Tips to Getting Found on LinkedIn

Alan Belniakbusiness, guidelines, Social Media, Uncategorized4 Comments

Over the past few years, and more specifically, the past 11 months, I’ve fielded various requests – friends, past and current work colleagues, even family – about LinkedIn and profile management.  I co-wrote an ebook about this years ago (you can see it here, on my SlideShare account). LinkedIn has changed its platform since then, so not everything is applicable anymore.  However, many of the core concepts still are.


I’ve outlined below a distillation of some suggestions I’ve cobbled together the past few times I’ve fielded this question.  Bottom line: consider yourself as a search result (within LinkedIn and Google) – how can you make yourself more discoverable? Bolster your profile with more details and keywords, grow a relevant network, and share content.


At the end of the post, I share some additional reading you can do (and a hat tip to some of those as well, since they were direct, indirect, or inspirational sources for this post and set of recommendations here).


High Priority: “Must-Haves”

Complete (truly) Your LinkedIn Profile

  1. Add an overall summary
    1. In that summary, use keywords that will attract talent, so your profile shows up in search.
    2. Treat, or temporarily consider, your LinkedIn profile as an ‘ad’ that sits inside LinkedIn.  Really think about that for a moment.
  2. Flesh out each experience item a bit
    1. Start with the most recent/current and add the most detail here, and then cascade down.
      1. Also use relevant keywords here.
    2. Kind of treat it like a resume, where you’d add relevant detail.
    3. This also is ‘search juice’ – don’t “stuff it with keywords” (like this, and below), but be mindful of the kinds of talent, followers, and seekers you want to attract.  If the projects you worked on would be attractive, then certainly state them.

      A great “what not to do” scenario – courtesy of

  3. Personalize your profile URL
    1. A super-simple, 5-minute, one-time act. It jazzes up your overall appearance – you can do so here.
    2. It shows others that you spend time on and give credence to the platform.
  4. Seek recommendations
    1. It might feel weird to ask for them, so start by giving a few first. People tend to reciprocate.
    2. If you need examples of recommendations, look around (they are abundant), or look on my profile (use examples from both the ones I’ve received as well as the ones I’ve given) .

Medium Priority: “Nice-to-Haves”

Bolster Your LinkedIn Profile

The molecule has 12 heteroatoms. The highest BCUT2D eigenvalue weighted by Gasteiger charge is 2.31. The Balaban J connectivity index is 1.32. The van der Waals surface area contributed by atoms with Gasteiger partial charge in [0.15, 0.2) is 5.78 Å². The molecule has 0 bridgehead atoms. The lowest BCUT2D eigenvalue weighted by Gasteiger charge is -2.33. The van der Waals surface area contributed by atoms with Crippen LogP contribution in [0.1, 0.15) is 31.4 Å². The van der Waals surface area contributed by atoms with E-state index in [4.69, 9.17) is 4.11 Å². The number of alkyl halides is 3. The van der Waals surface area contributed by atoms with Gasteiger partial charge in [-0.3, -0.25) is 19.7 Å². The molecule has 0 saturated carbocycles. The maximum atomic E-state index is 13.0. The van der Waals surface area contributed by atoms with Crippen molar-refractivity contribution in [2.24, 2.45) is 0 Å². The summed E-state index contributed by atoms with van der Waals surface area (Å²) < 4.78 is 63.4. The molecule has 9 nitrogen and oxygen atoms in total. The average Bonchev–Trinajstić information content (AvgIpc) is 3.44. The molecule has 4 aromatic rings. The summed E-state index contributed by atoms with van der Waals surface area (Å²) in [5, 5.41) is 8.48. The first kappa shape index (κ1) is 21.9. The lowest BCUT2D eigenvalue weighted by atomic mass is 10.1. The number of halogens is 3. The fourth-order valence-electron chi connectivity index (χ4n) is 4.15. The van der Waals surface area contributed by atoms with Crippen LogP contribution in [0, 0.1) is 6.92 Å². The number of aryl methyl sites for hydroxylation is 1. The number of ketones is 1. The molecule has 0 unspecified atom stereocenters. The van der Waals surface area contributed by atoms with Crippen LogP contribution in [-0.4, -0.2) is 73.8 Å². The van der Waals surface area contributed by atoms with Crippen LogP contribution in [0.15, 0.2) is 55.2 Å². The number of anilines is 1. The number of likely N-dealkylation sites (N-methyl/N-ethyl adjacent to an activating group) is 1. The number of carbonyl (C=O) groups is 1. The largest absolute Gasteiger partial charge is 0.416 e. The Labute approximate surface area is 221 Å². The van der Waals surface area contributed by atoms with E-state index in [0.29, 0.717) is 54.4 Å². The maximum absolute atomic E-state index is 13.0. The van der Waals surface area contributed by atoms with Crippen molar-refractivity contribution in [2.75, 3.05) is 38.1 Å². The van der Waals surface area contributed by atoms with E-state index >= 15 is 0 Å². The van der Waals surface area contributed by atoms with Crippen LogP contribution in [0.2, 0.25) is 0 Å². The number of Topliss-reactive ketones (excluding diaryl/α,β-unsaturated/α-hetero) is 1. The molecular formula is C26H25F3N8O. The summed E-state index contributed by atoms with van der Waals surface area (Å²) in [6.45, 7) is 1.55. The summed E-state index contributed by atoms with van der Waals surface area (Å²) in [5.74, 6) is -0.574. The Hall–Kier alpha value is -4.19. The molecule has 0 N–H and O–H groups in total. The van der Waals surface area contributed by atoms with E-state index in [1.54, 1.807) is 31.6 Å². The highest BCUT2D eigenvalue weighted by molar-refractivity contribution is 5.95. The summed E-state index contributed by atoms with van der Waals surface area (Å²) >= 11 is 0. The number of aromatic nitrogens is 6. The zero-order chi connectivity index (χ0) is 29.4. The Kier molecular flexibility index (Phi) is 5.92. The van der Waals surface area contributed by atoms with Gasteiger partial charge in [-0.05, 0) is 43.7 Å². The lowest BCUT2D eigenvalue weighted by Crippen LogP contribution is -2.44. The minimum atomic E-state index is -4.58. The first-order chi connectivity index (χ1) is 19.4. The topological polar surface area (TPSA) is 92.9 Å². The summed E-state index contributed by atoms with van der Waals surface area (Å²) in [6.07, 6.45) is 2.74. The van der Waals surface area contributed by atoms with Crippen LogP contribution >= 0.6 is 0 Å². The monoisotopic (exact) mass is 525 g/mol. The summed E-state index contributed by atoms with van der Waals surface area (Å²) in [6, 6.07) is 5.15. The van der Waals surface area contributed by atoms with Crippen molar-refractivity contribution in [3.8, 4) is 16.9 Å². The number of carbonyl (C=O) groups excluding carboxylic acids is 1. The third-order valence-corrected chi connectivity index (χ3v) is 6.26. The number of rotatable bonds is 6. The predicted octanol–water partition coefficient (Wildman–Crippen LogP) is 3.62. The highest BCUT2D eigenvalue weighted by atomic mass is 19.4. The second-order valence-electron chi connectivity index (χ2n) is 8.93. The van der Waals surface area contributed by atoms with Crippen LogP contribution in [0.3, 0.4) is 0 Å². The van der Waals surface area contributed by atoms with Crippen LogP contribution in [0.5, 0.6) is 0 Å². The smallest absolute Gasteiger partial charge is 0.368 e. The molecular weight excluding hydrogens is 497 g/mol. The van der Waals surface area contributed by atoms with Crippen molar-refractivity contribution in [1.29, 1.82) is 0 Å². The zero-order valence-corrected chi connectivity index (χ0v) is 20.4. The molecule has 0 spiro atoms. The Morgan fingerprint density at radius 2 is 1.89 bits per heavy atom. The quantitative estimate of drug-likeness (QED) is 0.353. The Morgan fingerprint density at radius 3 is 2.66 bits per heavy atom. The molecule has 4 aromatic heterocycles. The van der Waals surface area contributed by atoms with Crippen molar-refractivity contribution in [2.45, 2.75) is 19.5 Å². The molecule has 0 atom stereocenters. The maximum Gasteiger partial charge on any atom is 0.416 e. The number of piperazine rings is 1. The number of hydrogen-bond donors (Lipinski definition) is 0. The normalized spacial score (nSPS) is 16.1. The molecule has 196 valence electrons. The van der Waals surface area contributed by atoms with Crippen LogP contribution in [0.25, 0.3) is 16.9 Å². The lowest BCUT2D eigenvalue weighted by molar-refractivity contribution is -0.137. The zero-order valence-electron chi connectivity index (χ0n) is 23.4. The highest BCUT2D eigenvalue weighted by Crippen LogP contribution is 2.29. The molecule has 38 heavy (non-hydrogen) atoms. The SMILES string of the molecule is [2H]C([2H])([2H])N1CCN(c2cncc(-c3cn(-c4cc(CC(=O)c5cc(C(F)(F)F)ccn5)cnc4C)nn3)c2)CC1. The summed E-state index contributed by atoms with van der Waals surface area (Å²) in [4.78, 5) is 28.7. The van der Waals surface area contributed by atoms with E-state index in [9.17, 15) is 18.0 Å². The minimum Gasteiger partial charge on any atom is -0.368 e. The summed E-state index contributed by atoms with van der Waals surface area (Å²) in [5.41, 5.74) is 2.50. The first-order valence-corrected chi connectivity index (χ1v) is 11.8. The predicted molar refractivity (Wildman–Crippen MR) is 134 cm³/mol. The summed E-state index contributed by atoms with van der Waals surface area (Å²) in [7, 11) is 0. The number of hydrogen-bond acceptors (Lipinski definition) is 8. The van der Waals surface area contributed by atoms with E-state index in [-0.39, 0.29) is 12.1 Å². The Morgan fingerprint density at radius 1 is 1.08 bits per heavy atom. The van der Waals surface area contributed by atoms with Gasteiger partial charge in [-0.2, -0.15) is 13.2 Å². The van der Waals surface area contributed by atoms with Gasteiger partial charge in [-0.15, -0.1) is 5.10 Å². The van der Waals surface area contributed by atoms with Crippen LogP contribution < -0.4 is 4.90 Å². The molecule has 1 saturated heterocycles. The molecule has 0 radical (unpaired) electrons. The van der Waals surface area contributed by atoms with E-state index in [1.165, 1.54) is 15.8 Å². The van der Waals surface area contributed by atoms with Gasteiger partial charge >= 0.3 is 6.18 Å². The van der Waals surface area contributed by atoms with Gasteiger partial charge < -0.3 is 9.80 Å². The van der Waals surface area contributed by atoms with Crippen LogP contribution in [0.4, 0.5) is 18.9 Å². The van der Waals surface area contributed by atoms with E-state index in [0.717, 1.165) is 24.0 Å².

1. Look at the people who are viewing your profile – then intentionally view their profile
    1. They may then reach out to you to connect (making the step above easier).
      1. Be sure your settings are set to ‘show me’ and not be anonymous (you can read up on that here).
      2. Only connect with people with whom you really want to connect.
    2. Grow your network by connecting with at least one new person a week
      1. Your network will be bigger, allowing for greater reach from a recruiting and sharing perspective.
      2. Should you consider long-form posting on LinkedIn (see below), your post reach will be greater, too.


Lower Priority: “When You Have Spare Time”

Put the Finishing Touches on Your LinkedIn Profile

  1. Sharing Content – The More People See From You, The More Reasons They Have to Interact
    1. Share to grow your follower base and to engage existing followers — Give people a reason to reply to you, ask you a question, or share your update
    2. Aim for twice a week
      1. To share: log into LinkedIn manually and post updates (desktop or mobile); this is also useful for skimming to see what people share with you.
      2. Or, queue several posts in advance (e.g. on a Sunday; or, during early morning reading) using a scheduling tool like buffer.
    3. Consider LinkedIn publishing/long-form posting to supplement traditional status updates.
      1. Here are some great steps , Tips , and Insights on LinkedIn long-form publishing.
  1. Seek endorsements
    1. There are kind of like ‘recommendations lite’.
    2. Give some, get some. It helps because as people search for skills, the people with more endorsements in a skill show up better in search.

      “What I Should be Teaching on The Internet”, by Lex McKee [CC BY-NC 2.0]

  2. Add projects
    1. Different than the work you’ve done, more about an abstract way of defining some of the specific things you did while in a role
    2. You can also add projects outside of where you work – for example, volunteer work..


 If you have more time, and are interested, here is more reading:


What about you?  Do you have any LinkedIn profile tips?  If so, please leave them in the comments.


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